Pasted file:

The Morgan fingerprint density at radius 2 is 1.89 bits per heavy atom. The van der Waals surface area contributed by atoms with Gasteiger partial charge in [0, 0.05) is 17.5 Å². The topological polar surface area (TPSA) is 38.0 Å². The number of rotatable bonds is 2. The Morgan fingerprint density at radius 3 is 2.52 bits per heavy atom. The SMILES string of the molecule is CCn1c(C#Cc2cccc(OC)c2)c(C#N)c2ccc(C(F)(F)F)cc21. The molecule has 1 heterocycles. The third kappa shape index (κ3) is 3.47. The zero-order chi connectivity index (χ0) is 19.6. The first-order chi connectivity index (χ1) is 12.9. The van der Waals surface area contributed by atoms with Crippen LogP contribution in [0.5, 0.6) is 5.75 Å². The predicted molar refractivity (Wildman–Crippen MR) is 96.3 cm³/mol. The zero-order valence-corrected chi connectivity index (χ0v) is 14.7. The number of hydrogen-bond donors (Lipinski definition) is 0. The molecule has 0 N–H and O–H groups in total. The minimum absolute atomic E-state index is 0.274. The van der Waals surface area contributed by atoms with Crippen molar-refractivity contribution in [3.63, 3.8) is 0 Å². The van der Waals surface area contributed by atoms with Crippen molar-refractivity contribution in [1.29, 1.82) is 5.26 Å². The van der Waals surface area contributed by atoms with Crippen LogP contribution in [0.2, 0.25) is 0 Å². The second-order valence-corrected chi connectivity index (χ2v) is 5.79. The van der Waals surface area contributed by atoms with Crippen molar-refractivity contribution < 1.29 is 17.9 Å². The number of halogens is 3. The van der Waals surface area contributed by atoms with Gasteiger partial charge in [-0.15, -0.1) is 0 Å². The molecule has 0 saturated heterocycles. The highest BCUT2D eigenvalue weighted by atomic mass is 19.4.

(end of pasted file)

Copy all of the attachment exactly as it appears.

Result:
The Morgan fingerprint density at radius 2 is 1.89 bits per heavy atom. The van der Waals surface area contributed by atoms with Gasteiger partial charge in [0, 0.05) is 17.5 Å². The topological polar surface area (TPSA) is 38.0 Å². The number of rotatable bonds is 2. The Morgan fingerprint density at radius 3 is 2.52 bits per heavy atom. The SMILES string of the molecule is CCn1c(C#Cc2cccc(OC)c2)c(C#N)c2ccc(C(F)(F)F)cc21. The molecule has 1 heterocycles. The third kappa shape index (κ3) is 3.47. The zero-order chi connectivity index (χ0) is 19.6. The first-order chi connectivity index (χ1) is 12.9. The van der Waals surface area contributed by atoms with Crippen LogP contribution in [0.5, 0.6) is 5.75 Å². The predicted molar refractivity (Wildman–Crippen MR) is 96.3 cm³/mol. The zero-order valence-corrected chi connectivity index (χ0v) is 14.7. The number of hydrogen-bond donors (Lipinski definition) is 0. The molecule has 0 N–H and O–H groups in total. The minimum absolute atomic E-state index is 0.274. The van der Waals surface area contributed by atoms with Crippen molar-refractivity contribution in [3.63, 3.8) is 0 Å². The van der Waals surface area contributed by atoms with Crippen molar-refractivity contribution in [1.29, 1.82) is 5.26 Å². The van der Waals surface area contributed by atoms with Crippen LogP contribution in [0.2, 0.25) is 0 Å². The second-order valence-corrected chi connectivity index (χ2v) is 5.79. The van der Waals surface area contributed by atoms with Crippen molar-refractivity contribution < 1.29 is 17.9 Å². The number of halogens is 3. The van der Waals surface area contributed by atoms with Gasteiger partial charge in [-0.15, -0.1) is 0 Å². The molecule has 0 saturated heterocycles. The highest BCUT2D eigenvalue weighted by atomic mass is 19.4.